As the snow piles up outside and temperatures drop to freezing lows, I am more inclined to stay inside where it is nice and warm, read and watch the television.
Every now and then, I am even inspired to try out one or two of the recipes I see on some of those cooking shows.
A fellow has to eat.
I guess there is always the snow shovelling, but that can wait until it warms up a bit. I am not what you would call a winter outdoor activities or sport kind of person. No, at my age I am more than happy to sit around by the fireplace and plan the coming year’s fishing trips. That’s my kind of winter sport.
While there are those who might fishing is not actually a sport, but rather a pastime or activity similar to snowshoeing, biking or kayaking, I guess it all depends on one’s definition of sport. Be that as it may, I know that any activity or sport that gets a person outdoors in the fresh air is worthwhile regardless of the season.
As for myself, like I said, I’ll stick to fishing. I get plenty of fresh air and I know I’ve walked many a mile along riverbanks, getting from fishing hole to fishing hole. I’ve certainly raised my heart levels trying to land a four- or five-pound rainbow trout, not to mention 250-pound sturgeon.
It seems like every time I open the newspaper there’s some new keep-fit activity for people my age being promoted by groups like the Canadian Heart and Stroke Foundation or the Canadian Cancer Society – yoga for seniors, dance classes, Tai-Chi. My point is more so-called older people are taking part in activities and programs designed to keep them active, healthy and happy. This is all sort ironic when far too many young people are spending far too much time indoors, in front of their computers or on their phones, instead of outdoors getting fresh air and actual exercise.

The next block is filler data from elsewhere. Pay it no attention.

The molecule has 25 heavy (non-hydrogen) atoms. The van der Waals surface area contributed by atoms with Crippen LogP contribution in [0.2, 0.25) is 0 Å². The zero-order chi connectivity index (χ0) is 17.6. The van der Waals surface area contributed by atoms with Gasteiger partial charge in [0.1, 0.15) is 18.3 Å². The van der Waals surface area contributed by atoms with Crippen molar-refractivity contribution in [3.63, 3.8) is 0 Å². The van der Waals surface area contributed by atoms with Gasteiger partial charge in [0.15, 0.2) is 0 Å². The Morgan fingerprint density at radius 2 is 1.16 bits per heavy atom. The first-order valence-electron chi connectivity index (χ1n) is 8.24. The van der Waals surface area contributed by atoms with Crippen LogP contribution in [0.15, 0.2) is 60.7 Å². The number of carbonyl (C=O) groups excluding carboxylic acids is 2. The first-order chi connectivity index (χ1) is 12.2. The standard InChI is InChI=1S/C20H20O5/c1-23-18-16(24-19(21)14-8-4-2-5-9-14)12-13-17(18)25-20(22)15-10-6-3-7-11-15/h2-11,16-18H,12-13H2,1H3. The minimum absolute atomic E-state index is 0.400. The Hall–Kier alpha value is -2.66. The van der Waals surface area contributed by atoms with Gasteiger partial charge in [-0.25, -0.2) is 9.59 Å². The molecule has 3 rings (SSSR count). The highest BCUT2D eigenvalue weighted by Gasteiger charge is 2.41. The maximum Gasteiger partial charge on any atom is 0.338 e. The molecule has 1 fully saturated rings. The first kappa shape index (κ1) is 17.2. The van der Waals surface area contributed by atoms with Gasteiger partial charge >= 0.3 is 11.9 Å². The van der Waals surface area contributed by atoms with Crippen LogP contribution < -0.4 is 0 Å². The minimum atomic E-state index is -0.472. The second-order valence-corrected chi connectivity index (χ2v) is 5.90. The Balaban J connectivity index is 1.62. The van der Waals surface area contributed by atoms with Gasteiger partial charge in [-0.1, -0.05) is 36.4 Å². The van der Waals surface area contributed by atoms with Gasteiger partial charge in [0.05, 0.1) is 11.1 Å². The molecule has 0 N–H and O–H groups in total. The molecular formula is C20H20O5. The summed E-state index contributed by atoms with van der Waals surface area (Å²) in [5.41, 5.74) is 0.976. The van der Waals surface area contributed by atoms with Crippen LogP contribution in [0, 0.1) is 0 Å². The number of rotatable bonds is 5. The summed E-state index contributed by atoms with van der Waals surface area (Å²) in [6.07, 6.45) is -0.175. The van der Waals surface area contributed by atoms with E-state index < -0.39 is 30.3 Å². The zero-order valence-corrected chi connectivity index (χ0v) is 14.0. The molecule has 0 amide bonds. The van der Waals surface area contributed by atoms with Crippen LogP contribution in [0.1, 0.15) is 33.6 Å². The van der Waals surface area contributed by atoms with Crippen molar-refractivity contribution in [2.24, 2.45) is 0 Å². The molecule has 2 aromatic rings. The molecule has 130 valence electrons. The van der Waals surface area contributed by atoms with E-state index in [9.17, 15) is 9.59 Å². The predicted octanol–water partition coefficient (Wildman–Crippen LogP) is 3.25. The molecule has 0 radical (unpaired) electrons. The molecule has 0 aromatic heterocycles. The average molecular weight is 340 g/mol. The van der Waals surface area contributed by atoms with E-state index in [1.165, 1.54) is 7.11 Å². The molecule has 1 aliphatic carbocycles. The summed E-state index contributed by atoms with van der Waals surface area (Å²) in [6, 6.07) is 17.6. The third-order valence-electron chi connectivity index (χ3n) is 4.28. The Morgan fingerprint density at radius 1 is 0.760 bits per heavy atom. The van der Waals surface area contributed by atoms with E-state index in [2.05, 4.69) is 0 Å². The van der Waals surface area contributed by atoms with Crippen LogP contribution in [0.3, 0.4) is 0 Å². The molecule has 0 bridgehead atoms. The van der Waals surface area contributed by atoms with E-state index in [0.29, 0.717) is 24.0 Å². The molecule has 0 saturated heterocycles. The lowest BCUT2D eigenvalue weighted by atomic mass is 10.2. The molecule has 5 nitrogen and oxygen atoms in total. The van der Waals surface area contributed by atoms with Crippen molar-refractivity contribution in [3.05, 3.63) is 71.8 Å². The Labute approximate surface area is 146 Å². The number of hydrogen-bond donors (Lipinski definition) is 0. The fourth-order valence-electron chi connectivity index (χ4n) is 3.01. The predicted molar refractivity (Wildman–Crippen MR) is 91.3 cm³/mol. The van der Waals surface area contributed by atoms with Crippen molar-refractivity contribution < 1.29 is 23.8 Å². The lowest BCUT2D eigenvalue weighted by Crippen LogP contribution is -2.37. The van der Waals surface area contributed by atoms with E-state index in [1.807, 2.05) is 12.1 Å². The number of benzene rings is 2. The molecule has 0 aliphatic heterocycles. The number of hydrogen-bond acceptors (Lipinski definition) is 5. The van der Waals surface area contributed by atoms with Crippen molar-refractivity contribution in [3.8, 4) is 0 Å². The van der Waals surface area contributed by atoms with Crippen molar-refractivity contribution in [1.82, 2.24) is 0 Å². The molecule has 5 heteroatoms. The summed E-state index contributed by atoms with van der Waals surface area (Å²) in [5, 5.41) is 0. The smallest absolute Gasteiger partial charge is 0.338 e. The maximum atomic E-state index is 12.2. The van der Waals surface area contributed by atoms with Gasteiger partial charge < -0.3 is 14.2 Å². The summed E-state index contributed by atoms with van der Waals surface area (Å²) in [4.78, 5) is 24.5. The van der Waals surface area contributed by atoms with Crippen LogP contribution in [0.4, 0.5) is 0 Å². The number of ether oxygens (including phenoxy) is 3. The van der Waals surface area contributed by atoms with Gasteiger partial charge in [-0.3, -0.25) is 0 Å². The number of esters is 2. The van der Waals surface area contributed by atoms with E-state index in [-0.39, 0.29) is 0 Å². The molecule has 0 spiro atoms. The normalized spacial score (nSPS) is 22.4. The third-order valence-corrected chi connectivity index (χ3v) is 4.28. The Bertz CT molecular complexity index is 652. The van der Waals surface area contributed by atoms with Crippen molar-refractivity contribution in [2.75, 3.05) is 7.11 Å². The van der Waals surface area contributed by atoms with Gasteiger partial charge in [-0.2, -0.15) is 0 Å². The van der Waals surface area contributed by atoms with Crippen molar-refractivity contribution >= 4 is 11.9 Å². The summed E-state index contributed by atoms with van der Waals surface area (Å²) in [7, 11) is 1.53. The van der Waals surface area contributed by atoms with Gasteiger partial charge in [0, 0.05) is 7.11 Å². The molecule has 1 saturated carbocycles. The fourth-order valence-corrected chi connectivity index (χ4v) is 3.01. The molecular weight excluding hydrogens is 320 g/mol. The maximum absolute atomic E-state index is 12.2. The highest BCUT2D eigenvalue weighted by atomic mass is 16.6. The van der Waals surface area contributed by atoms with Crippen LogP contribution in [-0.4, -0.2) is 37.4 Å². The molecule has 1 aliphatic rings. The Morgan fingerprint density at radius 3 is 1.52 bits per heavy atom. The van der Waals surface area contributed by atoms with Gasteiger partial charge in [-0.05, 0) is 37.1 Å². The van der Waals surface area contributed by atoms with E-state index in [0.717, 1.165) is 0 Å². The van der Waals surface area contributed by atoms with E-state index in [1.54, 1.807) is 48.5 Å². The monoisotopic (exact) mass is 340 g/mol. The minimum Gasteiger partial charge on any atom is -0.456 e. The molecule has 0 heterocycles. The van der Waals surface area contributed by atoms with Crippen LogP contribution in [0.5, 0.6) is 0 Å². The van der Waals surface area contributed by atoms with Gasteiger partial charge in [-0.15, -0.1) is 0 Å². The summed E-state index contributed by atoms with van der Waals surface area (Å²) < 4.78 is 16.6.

Regular physical activity is one of the most important things a person can do for their health.
There is no shortage of articles and information out there saying that regular exercise can help prevent many of the health problems that come with old age. Medical research has shown that, no matter what your age, you can gain significant improvements in strength, range of motion, balance, bone density and mental clarity through a routine of regular exercise. Studies have also shown that exercise can help reduce the risk of numerous diseases and health conditions, including cancer, heart disease, type 2 diabetes, stroke, dementia and depression.
According to the Heart and Stroke Foundation, the goal of an exercise routine, especially in one’s later years, should be the same as for all those young people you see out trying to stay ahead of the old fogies – strength, cardiovascular health, flexibility and balance. Regular activity and exercise, combined with proper nutrition, cannot stop the clock, but it can slow down the natural aging process. The trick, though, to any exercise program is to be not only realistic, but also smart about it. A preventable injury can put an older person out of commission for a lot longer than when they were younger.
Always avoid the temptation to overdo things in terms of both workout length and intensity.
Exercising increases your metabolism, which helps keep your weight and blood sugar in check, and, certain types of exercise also helps build and maintain your muscles which in turn helps maintain balance which helps to prevent falls. Any form of exercise that increases your heart rate and breathing for an extended period of time is good for your health.
To me, the whole point of exercising should be about enjoying life rather than simply maintaining it. So I think I’m going to venture outside, shovel the driveway just enough so that I can get out, jump in the Jeep and drive to the library. Maybe I’ll even stop by the fishing tackle store. That sounds like enough exercise for one day.